(A number he hadn’t saved, with a NYC area code, if he remembered correctly, had texted him.)
He dismissed the messaged and sat back down at the Ikea table with the cups of tea. The boy leaned into his, almost speaking directly into the red, darkening liquid. Santiago wanted to take the boy to his bed and end this. He would pull his pants off in a single, swift tug. He wanted to see that uncut cock from the picture, to see it unfurl from the elastic waist band of the boy’s underwear, to have it up to his face, so close he would catch its sweet smell as it swung through the air. Perhaps undressed, Santiago would be attracted to the boy, since under the stupid costume of the clothes, there was a body, a cock, and that, after all, was what this was about. It momentarily embarrassed Santiago how ready he was to separate the boy from his cock, and then his primal instinct took over.
Hey , Santiago said, introducing himself into the conversation again. Let’s go to my bed.
Dmitri got up with his mug of tea. His scarf dragged behind him to the room at the end of the hallway, where Santiago told him to make himself at home while he pissed. In front of the toilet, with his dick out, Santiago stopped himself from impulsively checking grindr. His thumb had already unlocked his phone and hovered over the orange-black icon with the shovel-shaped mask. It would be inappropriate and rude to open the app when he already had a boy over in the other room. He would have to read it as a sign that he had a problem, that perhaps he was a sex and love addict as he was fond of joking. But also what if Dmitri was online, that would destroy Santiago, even if he didn't care about the boy. He began to piss as he opened the “happy christmas” message from the unsaved number again. His mind ran through the catalogue of the men he had slept with during the last three years in New York City. Which of those terrible, sad men could this be, he wondered as he typed back:
“Thanks, you too.”
And after a moment:
“ Who’s this?”
(He felt an exquisite sinking feeling through the carelessness of his words.)
Back in his room, Santiago found Dmitri by his desk staring at the photograph hung besides the window. It was an image Santiago had made in college by overlaying a photo of his mother he had found in Colombia and a self-portrait he had made in the style of his mother’s. It worked as a double-exposure of sorts, the large print of their composited faces blown up twice their size, in which their eyes and cheekbones were perfectly aligned, only their chins and hair a bit off kilter. Or perhaps, he thought, it was more like a long-exposure, a document of the passage of time. The unmatched edges of their faces were bright, ghostly, like a mirage that was at once there and not there.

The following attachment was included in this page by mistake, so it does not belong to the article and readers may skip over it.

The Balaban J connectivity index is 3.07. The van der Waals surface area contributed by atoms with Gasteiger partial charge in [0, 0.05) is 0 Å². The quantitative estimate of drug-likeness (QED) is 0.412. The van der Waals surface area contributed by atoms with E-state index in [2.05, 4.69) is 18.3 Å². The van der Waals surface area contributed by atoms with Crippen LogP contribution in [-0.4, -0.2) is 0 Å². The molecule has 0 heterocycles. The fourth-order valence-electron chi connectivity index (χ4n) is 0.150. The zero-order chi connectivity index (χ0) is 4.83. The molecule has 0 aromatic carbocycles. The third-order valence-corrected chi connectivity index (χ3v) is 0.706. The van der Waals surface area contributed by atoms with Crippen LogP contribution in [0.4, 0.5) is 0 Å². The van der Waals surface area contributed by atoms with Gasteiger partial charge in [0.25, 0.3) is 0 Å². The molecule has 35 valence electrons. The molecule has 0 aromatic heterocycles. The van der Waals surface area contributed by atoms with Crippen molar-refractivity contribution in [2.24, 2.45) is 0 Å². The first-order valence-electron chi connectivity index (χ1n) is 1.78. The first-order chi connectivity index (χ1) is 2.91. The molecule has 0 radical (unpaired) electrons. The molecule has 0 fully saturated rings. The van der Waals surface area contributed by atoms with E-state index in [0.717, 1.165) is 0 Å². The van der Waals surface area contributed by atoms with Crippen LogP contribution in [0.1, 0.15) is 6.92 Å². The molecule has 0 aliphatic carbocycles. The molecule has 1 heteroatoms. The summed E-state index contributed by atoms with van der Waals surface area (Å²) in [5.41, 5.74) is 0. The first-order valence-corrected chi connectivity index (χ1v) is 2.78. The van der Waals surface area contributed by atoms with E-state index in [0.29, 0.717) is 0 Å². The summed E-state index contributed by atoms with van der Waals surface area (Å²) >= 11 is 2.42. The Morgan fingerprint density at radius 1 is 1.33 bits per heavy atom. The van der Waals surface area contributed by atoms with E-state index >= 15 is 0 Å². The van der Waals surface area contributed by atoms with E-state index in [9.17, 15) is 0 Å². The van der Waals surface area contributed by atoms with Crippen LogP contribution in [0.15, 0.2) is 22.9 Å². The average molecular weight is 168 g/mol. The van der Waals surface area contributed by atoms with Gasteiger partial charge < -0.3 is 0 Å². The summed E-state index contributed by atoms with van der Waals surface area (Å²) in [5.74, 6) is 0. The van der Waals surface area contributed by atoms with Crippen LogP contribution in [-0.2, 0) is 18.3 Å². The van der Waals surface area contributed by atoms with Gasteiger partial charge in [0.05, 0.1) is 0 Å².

It's my mom , Santiago said, but it’s also me.
He pointed to his bookshelf at the original photograph of his mother sitting alone at the top. They were almost identical. Then he pointed to the opposite wall, besides the door, at the small portrait of her with an orchid draped over half her face like a veil. She loved orchids above all other flowers because of how much attention they required. In a perfect world, it would just be her and her flowers.
The boy’s eyes darted to the pictures, falling on everything between them, shimmering. It was almost too many, the number of photographs of her in this room, or it was, and Santiago didn't care, because his mother was his muse, his art. Sometimes, he’d dreamed she was inside of his skin, peering out from his eyes, astonished by how vastly different their worlds were.
Santiago threw himself on the mattress and the boy followed seconds after. Their bodies hit the bed moments apart, and when they joined, it felt perfectly natural, like the whole of their lives had been built for this moment. They made out. Santiago enjoyed how the first kiss was unlike all the others, how tenderly his lips rounded the edges of the boy’s, even if earlier he hadn’t been able to stomach their conversation. The first kiss took every fray bit of his life and weaved a perfect ribbon out of it. Dmitri pulled away and they looked at each other. Santiago felt a pang of tenderness for the boy, which surprised him, like the shock of turning the faucet to find it either unexpectedly freezing or hot. It was the shock of physical sensation, of the first touch following a long absence that made him more human, no matter who the other person was. But after a moment, each kiss was more disordered than the last. Naturally, that’s how it happened—everything lead to disorder and when he noticed, their lips were like giant pink bugs trying to devour each other. Santiago pulled away. Instead of looking into the boy’s eyes again he frowned and looked off to the side, to the bookshelf, as if he had to make sure that it was still there.